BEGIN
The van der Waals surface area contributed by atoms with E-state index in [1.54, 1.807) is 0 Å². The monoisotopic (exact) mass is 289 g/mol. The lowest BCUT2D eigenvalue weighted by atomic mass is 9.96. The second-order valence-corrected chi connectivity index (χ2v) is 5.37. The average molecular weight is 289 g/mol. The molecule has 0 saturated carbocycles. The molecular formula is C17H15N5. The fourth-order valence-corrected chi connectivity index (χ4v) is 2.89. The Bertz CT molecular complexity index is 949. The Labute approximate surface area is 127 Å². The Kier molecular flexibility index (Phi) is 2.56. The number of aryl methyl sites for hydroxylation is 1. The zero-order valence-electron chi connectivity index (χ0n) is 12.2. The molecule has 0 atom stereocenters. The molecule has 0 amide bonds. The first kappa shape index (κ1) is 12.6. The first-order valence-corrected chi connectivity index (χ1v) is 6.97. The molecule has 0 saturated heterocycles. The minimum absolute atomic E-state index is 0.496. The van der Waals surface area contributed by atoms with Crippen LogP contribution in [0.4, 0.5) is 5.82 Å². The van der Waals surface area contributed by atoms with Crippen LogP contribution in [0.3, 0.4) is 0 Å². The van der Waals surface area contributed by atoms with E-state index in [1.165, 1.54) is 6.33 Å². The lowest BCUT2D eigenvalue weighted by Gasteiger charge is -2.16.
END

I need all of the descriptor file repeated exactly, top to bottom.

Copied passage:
The van der Waals surface area contributed by atoms with E-state index in [1.54, 1.807) is 0 Å². The monoisotopic (exact) mass is 289 g/mol. The lowest BCUT2D eigenvalue weighted by atomic mass is 9.96. The second-order valence-corrected chi connectivity index (χ2v) is 5.37. The average molecular weight is 289 g/mol. The molecule has 0 saturated carbocycles. The molecular formula is C17H15N5. The fourth-order valence-corrected chi connectivity index (χ4v) is 2.89. The Bertz CT molecular complexity index is 949. The Labute approximate surface area is 127 Å². The Kier molecular flexibility index (Phi) is 2.56. The number of aryl methyl sites for hydroxylation is 1. The zero-order valence-electron chi connectivity index (χ0n) is 12.2. The molecule has 0 atom stereocenters. The molecule has 0 amide bonds. The first kappa shape index (κ1) is 12.6. The first-order valence-corrected chi connectivity index (χ1v) is 6.97. The molecule has 0 saturated heterocycles. The minimum absolute atomic E-state index is 0.496. The van der Waals surface area contributed by atoms with Crippen LogP contribution in [0.4, 0.5) is 5.82 Å². The van der Waals surface area contributed by atoms with Crippen LogP contribution in [0.3, 0.4) is 0 Å². The van der Waals surface area contributed by atoms with E-state index in [1.165, 1.54) is 6.33 Å². The lowest BCUT2D eigenvalue weighted by Gasteiger charge is -2.16.